When someone dies owning assets in Florida, the deceased’s estate will likely go through probate. The first element to determine whether an estate must go through probate is to separate probate assets from non-probate assets.
Read on to discover which assets are subject to probate in Florida.
Probate Assets vs. Non-Probate Assets – An Overview
If an asset was owned solely in the decedent’s name at the time of his or her death, it is subject to probate. The simplest way to identify which assets are subject to probate is to list those which are not probate assets:
- Real estate property owned in joint tenancy
- Real estate property owned in tenancy by the entirety
- Assets held in a trust (revocable or irrevocable)
- Retirement accounts
- Payable-on-Death (POD) accounts
- Transfer-on-Death (TOD) accounts
- Life insurance or brokerage-related accounts listing any beneficiary that is not the decedent
- Bank/brokerage accounts held in joint tenancy
Additionally, Florida Statutes §732.402 (2) specifies that “exempt property shall consist of:
- Household furniture, furnishings, and appliances in the decedent’s usual place of abode up to a net value of $20,000 as of the date of death
- Two motor vehicles as defined in s. 316.003, which do not, individually as to either such motor vehicle, have a gross vehicle weight in excess of 15,000 pounds, held in the decedent’s name and regularly used by the decedent or members of the decedent’s immediate family as their personal motor vehicles
- All qualified tuition programs authorized by s. 529 of the Internal Revenue Code of 1986 (…)
- All benefits paid pursuant to s. 112.1915″ (specific types of death benefits)
Depending on the circumstances, the heirs entitled to non-probate assets are those named as beneficiaries by the decedent, the decedent’s surviving spouse, or the decedent’s next of kin (if there is no surviving spouse).
What Assets Are Subject to Probate in Florida? – The Verdict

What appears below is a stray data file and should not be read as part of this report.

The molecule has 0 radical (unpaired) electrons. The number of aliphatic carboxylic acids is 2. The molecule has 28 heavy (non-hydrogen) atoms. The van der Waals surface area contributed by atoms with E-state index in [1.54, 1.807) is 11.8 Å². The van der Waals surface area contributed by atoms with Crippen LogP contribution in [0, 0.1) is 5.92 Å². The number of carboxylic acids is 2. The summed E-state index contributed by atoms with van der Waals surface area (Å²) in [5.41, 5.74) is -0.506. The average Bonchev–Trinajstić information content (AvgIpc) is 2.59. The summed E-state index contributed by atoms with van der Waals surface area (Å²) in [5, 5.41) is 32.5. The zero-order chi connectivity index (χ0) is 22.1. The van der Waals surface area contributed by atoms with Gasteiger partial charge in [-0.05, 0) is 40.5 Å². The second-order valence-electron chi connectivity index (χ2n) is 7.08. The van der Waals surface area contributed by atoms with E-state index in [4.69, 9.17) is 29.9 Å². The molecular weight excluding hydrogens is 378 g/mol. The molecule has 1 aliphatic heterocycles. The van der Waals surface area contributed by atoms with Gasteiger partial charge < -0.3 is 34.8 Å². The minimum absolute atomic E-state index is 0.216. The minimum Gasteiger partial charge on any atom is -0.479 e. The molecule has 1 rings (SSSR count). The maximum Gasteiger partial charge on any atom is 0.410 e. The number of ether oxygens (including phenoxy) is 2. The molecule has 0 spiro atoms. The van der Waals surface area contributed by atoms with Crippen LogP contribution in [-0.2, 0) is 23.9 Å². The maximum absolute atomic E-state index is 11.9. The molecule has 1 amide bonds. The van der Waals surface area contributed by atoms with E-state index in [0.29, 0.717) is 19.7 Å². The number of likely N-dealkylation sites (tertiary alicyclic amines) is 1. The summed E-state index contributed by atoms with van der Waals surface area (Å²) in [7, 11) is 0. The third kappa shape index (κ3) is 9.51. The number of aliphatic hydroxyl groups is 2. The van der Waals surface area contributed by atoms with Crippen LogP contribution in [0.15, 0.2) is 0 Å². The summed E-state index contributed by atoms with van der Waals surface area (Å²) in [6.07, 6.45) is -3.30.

Typically, the greater the percentage of an estate is formed by probate assets, the greater the need for probate. Probate assets include:
- Real property titled solely in the decedent’s name
- Real property owned in a tenancy in common
- Bank accounts titled solely in the decedent’s name
- Ownership of business shares (e.g., profit shares in an LLC, partnership, or corporation)
- Life insurance policies or brokerage accounts listing only the decedent or its estate as beneficiaries
- Personal assets not exempt under Fla. Stat. §§732.402
If a deceased’s estate subject to probate is worth less than $75,000, it may qualify for summary administration (an expedited form of probate).
Conversely, if the value of a deceased’s estate subject to probate exceeds $75,000, it must go through formal administration. Formal administration is the “default” form of probate in Florida. Depending on the complexity of a case, it may require six months to complete.
Is Florida Homestead Property a Probate Asset?
A recurrent debate is whether Florida homestead property is treated as a probate asset. If the decedent held his or her primary residence in Florida and the property meets the homestead requirements, the decedent’s surviving spouse or minor child may inherit it.
However, homestead property does not necessarily avoid probate, as it is generally considered a probate asset in Florida courts. As it is plain to see, this is a complex subject that requires further professional guidance.